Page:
I enjoyed Her as a contemplation piece, and everyone involved did a fine job, but if I had to level one complaint at the film, it's that it just isn't very much fun. I was reminded of 1999's Solaris - another speculative science fiction film that explores identity and death in a really somber way. I like both films a whole lot, but doubt that I will watch either of them very often, simply due to the fact that they kind of bum me out. Regardless, Her is absolutely worth seeing, and I recommend it to fans of both science fiction, and those interested in existential pieces.

Lastly, I must quickly mention one of my favorite books, Neil Stephenson's The Diamond Age, which is the first example I can recall of a piece of adaptive technology that learned from and subsequently taught its user. Samantha, the learning computer in Her (voiced by The Avenger's Scarlett Johannson) is a clear descendant of the Propaedeutic Enchiridion, or teaching book, in The Diamond Age.

A system of cells interlinked
X-Men: Days of Future Past

Bryan Singer, 2014

Light Spoilers

Saw this Saturday afternoon as the final part of an X-Men watching spree. I am glad I took the time to catch up with the old flicks, some of which I hadn't seen in several years, as it ultimately served to enrich the entire experience. I watched X-Men, X2, X3: The Last Stand, X-Men: First Class, The Wolverine, and finally, this latest installment. On a technical level, Days of Future Past is tough to beat, bringing the latest and greatest in special effects, and arguably the strongest cast to the table; the screenplay is also the best of all the films as far as I am concerned. That doesn't mean it is without flaw, though. The middle section suffers from some minor pacing issues that kind of nagged at me here and there. I think the film spends just a bit too much time moping around in the middle section, but just a bit! The material was necessary, but could have been trimmed slightly to keep things moving. I know X3 gets a lot of flak, but that film is actually paced the best of the bunch, even if it crashes and burns in spectacular fashion by the third act. The score is also better in X3, with a dramatic, memorable melody that enhanced the emotional component of some scenes. Days of Future Past has an adequate score, but I can't recall anything memorable about it. For instance, none of the scenes reached the excitement and elegance of the battle of wills between Dark Phoenix and Professor X from X3, which is one of my favorite scenes in the entire series. X3 has plenty of issues, but that scene is pure brilliance.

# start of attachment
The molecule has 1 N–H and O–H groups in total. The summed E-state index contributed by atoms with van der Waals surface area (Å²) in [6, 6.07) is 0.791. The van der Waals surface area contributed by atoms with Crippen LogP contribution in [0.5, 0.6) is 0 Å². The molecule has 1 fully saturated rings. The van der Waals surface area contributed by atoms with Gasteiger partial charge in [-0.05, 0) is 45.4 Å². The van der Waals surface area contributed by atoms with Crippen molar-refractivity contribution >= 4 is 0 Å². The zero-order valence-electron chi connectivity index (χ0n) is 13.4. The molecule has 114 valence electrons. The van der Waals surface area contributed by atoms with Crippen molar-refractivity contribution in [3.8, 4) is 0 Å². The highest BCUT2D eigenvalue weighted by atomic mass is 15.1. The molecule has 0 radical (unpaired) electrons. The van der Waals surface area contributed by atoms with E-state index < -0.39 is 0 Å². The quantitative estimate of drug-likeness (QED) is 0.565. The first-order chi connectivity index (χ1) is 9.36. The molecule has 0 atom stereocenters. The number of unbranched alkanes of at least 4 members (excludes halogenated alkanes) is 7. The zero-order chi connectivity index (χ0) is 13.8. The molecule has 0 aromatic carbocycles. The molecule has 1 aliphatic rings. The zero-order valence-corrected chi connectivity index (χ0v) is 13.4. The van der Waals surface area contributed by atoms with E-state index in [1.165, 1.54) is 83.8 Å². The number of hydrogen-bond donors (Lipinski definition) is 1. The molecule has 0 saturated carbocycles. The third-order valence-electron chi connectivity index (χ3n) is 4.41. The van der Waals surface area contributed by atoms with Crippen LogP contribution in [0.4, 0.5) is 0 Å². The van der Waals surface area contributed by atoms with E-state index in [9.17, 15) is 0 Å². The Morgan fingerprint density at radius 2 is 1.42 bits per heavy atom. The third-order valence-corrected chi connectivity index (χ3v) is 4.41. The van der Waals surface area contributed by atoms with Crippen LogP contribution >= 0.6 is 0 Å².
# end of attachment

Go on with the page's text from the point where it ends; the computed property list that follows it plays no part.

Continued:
Enough about the inferior X3 though, because on some levels, Days of Future Past just totally rocks, and soars to heights only imagined by its predecessors. Having pretty much no exposition in regards to who people were or what their powers were was a breath of fresh air. I am sick to death of origin stories and all that comes with them, so it was nice to see a film by a director that recognizes that his audience is familiar enough with the world and characters of the films to just get right to it. And get right to it, it does. The opening sequence is dark and desperate; gone are the hands-on-hips heroism and snarky one-liners. The "Future" X-men are under attack by foes they clearly can only hold at bay for a few minutes before being overcome. Their solution to the problem of an enemy that can't be beaten had me scratching my head for a sec, but I didn't waste too much time pondering exactly how it could work - that's not why I bought this ticket! Most mutants are dead or imprisoned, and the raggedy bunch we see have the aspect of doomed prey fighting for their lives. It's clearly understood that the war is over, the mutants have lost, and it's only a matter of time before the X-men follow suit. Luckily, time just happens to be on their side. A plot is hatched to use time travel to forever alter the course of history in an attempt to stop the war before it ever starts. Yes, we have seen this before - it's not the most original premise, but more a re-telling of a classic sci-fi trope.